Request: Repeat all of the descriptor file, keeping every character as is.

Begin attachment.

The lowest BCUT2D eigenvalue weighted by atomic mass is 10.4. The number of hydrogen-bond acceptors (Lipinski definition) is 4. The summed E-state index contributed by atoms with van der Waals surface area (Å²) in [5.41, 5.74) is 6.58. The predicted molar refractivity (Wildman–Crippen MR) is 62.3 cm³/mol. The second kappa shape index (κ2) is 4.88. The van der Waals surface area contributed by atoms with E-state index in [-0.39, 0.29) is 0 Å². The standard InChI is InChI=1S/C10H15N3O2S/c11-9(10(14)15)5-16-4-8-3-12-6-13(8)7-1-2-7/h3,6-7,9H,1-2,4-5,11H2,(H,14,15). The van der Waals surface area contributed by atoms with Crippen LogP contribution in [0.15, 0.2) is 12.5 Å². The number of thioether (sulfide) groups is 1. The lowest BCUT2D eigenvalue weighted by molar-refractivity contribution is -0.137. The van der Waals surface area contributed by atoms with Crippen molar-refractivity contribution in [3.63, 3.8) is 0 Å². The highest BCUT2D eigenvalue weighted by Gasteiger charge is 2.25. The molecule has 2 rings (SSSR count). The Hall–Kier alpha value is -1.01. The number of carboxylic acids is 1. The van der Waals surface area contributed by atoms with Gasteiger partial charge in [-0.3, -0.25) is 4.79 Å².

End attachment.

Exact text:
The lowest BCUT2D eigenvalue weighted by atomic mass is 10.4. The number of hydrogen-bond acceptors (Lipinski definition) is 4. The summed E-state index contributed by atoms with van der Waals surface area (Å²) in [5.41, 5.74) is 6.58. The predicted molar refractivity (Wildman–Crippen MR) is 62.3 cm³/mol. The second kappa shape index (κ2) is 4.88. The van der Waals surface area contributed by atoms with E-state index in [-0.39, 0.29) is 0 Å². The standard InChI is InChI=1S/C10H15N3O2S/c11-9(10(14)15)5-16-4-8-3-12-6-13(8)7-1-2-7/h3,6-7,9H,1-2,4-5,11H2,(H,14,15). The van der Waals surface area contributed by atoms with Crippen LogP contribution in [0.15, 0.2) is 12.5 Å². The number of thioether (sulfide) groups is 1. The lowest BCUT2D eigenvalue weighted by molar-refractivity contribution is -0.137. The van der Waals surface area contributed by atoms with Crippen molar-refractivity contribution in [3.63, 3.8) is 0 Å². The highest BCUT2D eigenvalue weighted by Gasteiger charge is 2.25. The molecule has 2 rings (SSSR count). The Hall–Kier alpha value is -1.01. The number of carboxylic acids is 1. The van der Waals surface area contributed by atoms with Gasteiger partial charge in [-0.3, -0.25) is 4.79 Å².